Most parents worry about the well-being of their children once both spouses have passed away. This concern is especially well-founded for parents of special needs children. You hope to provide for your child throughout the course of his or her lifetime, even if you are gone. Leaving an inheritance outright to a child with special needs is not the best way to achieve this goal because doing so will jeopardize your child’s eligibility for any governmental benefits he or she may be receiving. If you leave assets outright to your autistic child, he or she will lose income- and asset-based benefits, at least for a certain period of time. For example, in order to receive Medicaid benefits, your child cannot have more than $2,000 of countable assets in his or her name. Your child must utilize any assets in his or her individual name (including inherited assets) for all medical and personal expenses, etc. until those assets have dwindled to $2,000.
In order to avoid this result, parents and loved ones often establish a third-party special needs trust, which is a mechanism through which you can make funds available in order to enhance your child’s quality of life while still allowing your child to remain on government benefits. A special needs trust supplements public benefits, such as Medicaid and SSI, without jeopardizing eligibility. The trustee has absolute discretion to expend funds from the trust to purchase things for your child that are not otherwise covered by Medicaid. You can also designate to whom any remaining trust assets will pass upon the death of your child, whether to your other children, relatives, or a charity.
It is also extremely important to inform your relatives about the existence of this special needs trust. Grandparents and other relatives may wish to provide for your child through their estate plans. If they leave money outright to your child, the same issue with benefits eligibility can arise. Instead, these other parties can make lifetime gifts or leave inheritances directly to your child’s trust in order to make sure your child’s benefits are preserved.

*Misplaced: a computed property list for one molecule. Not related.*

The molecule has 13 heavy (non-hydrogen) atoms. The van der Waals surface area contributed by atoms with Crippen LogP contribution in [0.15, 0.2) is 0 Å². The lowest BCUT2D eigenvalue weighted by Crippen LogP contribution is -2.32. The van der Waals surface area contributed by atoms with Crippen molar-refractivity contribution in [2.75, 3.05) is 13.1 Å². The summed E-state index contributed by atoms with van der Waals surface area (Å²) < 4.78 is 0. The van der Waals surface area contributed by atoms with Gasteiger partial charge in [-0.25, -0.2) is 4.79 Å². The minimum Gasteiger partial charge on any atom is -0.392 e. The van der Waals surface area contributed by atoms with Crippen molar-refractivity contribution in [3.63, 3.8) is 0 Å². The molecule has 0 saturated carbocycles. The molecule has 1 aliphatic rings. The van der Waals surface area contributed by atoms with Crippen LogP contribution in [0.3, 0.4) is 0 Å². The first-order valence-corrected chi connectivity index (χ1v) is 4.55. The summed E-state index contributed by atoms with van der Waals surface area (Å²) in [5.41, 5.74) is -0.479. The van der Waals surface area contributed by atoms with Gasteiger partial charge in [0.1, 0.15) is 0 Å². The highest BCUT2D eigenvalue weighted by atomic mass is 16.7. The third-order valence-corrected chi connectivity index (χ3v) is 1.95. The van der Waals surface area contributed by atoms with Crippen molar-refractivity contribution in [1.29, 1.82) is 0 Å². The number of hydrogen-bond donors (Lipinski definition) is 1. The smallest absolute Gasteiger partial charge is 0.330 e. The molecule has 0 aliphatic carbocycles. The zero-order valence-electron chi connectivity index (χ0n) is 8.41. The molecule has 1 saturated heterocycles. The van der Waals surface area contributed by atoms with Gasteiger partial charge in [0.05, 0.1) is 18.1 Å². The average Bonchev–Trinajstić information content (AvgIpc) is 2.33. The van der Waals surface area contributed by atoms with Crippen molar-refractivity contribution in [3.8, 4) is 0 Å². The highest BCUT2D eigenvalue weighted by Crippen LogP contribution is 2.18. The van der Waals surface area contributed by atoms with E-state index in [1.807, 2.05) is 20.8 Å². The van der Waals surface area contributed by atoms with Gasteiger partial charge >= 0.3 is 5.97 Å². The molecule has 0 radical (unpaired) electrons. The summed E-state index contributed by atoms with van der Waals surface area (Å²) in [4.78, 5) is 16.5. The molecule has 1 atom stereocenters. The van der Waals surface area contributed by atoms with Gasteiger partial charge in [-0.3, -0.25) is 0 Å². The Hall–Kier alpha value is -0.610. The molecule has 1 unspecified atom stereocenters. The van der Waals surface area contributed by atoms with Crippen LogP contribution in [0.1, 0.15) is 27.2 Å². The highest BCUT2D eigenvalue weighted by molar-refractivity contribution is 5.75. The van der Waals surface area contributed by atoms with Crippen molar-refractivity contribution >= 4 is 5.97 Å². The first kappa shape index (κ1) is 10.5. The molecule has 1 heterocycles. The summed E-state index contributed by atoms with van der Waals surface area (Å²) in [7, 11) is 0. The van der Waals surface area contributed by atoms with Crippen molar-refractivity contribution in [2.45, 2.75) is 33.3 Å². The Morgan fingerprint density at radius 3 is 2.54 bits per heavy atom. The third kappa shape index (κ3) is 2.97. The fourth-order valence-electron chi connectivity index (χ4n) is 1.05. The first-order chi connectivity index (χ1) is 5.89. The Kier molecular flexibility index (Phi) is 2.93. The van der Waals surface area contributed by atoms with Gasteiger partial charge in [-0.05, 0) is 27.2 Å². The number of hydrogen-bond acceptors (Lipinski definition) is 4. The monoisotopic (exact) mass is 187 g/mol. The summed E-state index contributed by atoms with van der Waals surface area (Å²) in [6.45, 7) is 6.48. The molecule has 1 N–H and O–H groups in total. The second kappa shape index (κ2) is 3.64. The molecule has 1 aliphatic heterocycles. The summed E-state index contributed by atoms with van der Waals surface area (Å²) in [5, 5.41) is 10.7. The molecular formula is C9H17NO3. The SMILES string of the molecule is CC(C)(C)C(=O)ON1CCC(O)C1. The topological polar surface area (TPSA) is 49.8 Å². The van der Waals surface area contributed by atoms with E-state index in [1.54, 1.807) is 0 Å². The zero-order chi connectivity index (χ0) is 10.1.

If your child has already received certain assets outright, a different type of trust can be established, a self-settled (or first party) special needs trust. This type of trust must be established by a parent, grandparent, legal guardian, or the court, but it will be funded with your child’s own assets. This type of trust is less advantageous to your child because it must include a Medicaid payback provision. This means that upon your child’s death, the remaining trust assets must be paid to Medicaid. However, such a trust can enhance your child’s quality of life during his or her lifetime much in the same way as the third-party special needs trust.
It is important to start planning now for your child’s future. Depending on your child’s unique situation, one or more of the techniques discussed in this article may be utilized. It is important to consult with an attorney who has expertise in both special needs and estate planning in order to ensure the well-being of your child.
Susan M. Green is an attorney with Begley Law Group, P.C. in Moorestown, New Jersey. Begley Law Group, P.C. specializes in planning for disabled individuals and families. The firm’s services include, but are not limited to, estate planning, special needs trusts, and guardianship proceedings. To contact Susan M. Green, please call 856-235-8501 or visit the firm’s website at www.begleylawgroup.com.